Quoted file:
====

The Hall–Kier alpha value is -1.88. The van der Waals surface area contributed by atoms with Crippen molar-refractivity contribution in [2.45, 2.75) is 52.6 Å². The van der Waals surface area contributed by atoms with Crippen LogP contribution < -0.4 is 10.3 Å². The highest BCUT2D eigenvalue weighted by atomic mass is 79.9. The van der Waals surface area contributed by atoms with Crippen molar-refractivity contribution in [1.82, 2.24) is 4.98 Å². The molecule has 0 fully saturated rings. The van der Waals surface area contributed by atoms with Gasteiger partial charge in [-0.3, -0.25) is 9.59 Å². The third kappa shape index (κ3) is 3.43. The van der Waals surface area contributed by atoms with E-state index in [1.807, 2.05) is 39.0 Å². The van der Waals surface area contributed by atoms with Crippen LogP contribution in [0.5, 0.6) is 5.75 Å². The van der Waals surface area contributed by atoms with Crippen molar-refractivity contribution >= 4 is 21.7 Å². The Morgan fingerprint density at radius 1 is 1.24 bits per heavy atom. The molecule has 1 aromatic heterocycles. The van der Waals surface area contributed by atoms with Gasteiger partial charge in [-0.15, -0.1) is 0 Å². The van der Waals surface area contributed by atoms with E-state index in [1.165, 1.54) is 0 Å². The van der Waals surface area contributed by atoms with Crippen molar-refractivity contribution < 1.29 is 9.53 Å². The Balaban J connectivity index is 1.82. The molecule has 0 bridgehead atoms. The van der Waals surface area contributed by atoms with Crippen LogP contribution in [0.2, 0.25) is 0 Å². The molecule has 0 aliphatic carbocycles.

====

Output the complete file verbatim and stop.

The Hall–Kier alpha value is -1.88. The van der Waals surface area contributed by atoms with Crippen molar-refractivity contribution in [2.45, 2.75) is 52.6 Å². The van der Waals surface area contributed by atoms with Crippen LogP contribution < -0.4 is 10.3 Å². The highest BCUT2D eigenvalue weighted by atomic mass is 79.9. The van der Waals surface area contributed by atoms with Crippen molar-refractivity contribution in [1.82, 2.24) is 4.98 Å². The molecule has 0 fully saturated rings. The van der Waals surface area contributed by atoms with Gasteiger partial charge in [-0.3, -0.25) is 9.59 Å². The third kappa shape index (κ3) is 3.43. The van der Waals surface area contributed by atoms with E-state index in [1.807, 2.05) is 39.0 Å². The van der Waals surface area contributed by atoms with Crippen LogP contribution in [0.5, 0.6) is 5.75 Å². The van der Waals surface area contributed by atoms with Crippen molar-refractivity contribution >= 4 is 21.7 Å². The Morgan fingerprint density at radius 1 is 1.24 bits per heavy atom. The molecule has 1 aromatic heterocycles. The van der Waals surface area contributed by atoms with Gasteiger partial charge in [-0.15, -0.1) is 0 Å². The van der Waals surface area contributed by atoms with E-state index in [1.165, 1.54) is 0 Å². The van der Waals surface area contributed by atoms with Crippen molar-refractivity contribution < 1.29 is 9.53 Å². The Balaban J connectivity index is 1.82. The molecule has 0 bridgehead atoms. The van der Waals surface area contributed by atoms with Crippen LogP contribution in [0.2, 0.25) is 0 Å². The molecule has 0 aliphatic carbocycles.